4 Family Engagement Strategies To Build Future Generations
The question of family wealth passing from generation to generation splashed across the headlines in September of 2022 when Patagonia founder Yvon Chouinard famously donated his billion-dollar company to environmental charity instead of leaving it to his kids. It was a bittersweet move that was met with both public applause and private astonishment.
An inheritance offers a profound opportunity for class mobility and a better quality of life, but without shared values of stewardship and an understanding of solid economic fundamentals, it can vanish nearly overnight.
One of the most important services any financial institution can provide for its clients is the development of family engagement strategies to build future generations of financially informed and experienced benefactors.
The challenges of trans-generational engagement in finance
The sustaining of financial health and wellness from one generation to the next is as much a matter of building good habits and instilling sound principles for the future as it is assembling a legacy today. Sadly, studies show that, of the 70% of families who fail to transfer wealth, 60% of those failures result from a lack of conversation and information.
It is estimated that Millennials and Gen Zers will be inheriting $3.2 trillion dollars from their parents over the next few decades, and what they choose to do with that wealth will form the substrate of America’s health, happiness, and socio-industrial future.
On top of that, there is an informational gap developing between parents and children. The ways in which young people are engaging the financial industry are fundamentally different than the traditional strategies of their parents. Digital banking, market investment tools, and E-commerce apps are unquestionably changing the future of banking.
Even how wealth is built is changing. 80% of younger investors are looking to tangible investments like real estate and private equity these days. They are putting three times more wealth in alternative strategies and half as much in stocks as their parents, and 47% of all young investors are supporting their portfolio with cryptocurrency.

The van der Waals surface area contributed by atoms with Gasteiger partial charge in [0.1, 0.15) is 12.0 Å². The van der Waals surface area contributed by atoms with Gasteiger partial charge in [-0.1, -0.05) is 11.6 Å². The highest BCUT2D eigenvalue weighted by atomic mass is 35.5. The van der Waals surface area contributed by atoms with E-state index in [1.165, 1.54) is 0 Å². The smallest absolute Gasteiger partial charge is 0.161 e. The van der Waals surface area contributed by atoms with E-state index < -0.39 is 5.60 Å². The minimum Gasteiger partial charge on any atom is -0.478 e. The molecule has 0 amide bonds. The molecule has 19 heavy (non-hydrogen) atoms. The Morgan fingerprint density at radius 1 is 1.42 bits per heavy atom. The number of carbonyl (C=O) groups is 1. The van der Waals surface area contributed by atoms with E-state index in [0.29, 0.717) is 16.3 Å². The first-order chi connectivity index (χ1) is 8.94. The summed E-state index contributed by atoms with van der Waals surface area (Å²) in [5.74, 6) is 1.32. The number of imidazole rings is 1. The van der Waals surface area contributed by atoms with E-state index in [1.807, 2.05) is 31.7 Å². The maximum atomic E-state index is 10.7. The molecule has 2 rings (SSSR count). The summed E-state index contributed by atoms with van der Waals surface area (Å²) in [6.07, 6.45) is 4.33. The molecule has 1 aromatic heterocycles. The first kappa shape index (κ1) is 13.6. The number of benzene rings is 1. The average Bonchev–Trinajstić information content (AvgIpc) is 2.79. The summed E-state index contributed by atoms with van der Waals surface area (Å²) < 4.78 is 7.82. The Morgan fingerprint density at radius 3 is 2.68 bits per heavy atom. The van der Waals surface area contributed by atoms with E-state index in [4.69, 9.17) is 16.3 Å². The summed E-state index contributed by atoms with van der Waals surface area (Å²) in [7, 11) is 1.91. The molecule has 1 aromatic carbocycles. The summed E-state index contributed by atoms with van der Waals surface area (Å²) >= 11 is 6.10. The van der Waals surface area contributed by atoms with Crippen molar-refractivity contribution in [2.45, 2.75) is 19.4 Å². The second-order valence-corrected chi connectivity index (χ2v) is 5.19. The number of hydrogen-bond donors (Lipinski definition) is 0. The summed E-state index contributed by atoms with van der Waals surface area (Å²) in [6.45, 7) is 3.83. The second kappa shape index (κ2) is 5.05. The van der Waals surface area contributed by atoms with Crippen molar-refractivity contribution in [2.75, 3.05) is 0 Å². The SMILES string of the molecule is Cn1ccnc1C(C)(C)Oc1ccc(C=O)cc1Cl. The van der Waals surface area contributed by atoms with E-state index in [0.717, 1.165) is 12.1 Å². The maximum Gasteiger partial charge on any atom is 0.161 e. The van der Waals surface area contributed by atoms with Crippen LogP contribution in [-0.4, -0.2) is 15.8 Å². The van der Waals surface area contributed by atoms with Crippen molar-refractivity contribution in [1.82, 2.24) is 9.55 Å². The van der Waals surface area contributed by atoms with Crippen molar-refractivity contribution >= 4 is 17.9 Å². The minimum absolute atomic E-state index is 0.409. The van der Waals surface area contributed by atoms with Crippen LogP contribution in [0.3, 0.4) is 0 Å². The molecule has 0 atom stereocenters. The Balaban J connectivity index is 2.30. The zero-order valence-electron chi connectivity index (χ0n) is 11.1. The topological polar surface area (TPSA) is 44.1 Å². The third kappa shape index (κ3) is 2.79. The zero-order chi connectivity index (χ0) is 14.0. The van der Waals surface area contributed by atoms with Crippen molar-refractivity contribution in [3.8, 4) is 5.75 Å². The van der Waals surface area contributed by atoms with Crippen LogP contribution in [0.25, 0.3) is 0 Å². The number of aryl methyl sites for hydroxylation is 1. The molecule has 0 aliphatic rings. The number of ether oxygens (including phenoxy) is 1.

It’s a very, very different world than the one their parents navigated, and one that is ever more complex and speculative.
Engaging generational opportunity
The situation presents a huge opportunity—not to speak of moral imperative—for financial institutions to foster trans-generational loyalty and institutional prosperity with their clientele. With some simple family engagement strategies, we have the opportunity to steward our clients across generational gaps to produce better outcomes for banks and families alike.
1. Begin the conversation early for your customers
As it stands today, the average age at which parents involve their children in financial conversations is 28, which means that for most of their economic formative years they are self-taught. That’s nearly a year and a half after they have given them grandchildren.
Most financial institutions are already engaged in relationship banking strategies with their clients, and it’s never too early to bring family wealth planning into the conversation. Opening bank accounts for kids to teach them about basic financial principles are excellent starting places for multi-generational thinking. College funds for a newborn member of the family plant the seeds for a fertile garden of realizations about the power of wealth and perpetuity down the road for the benefactor.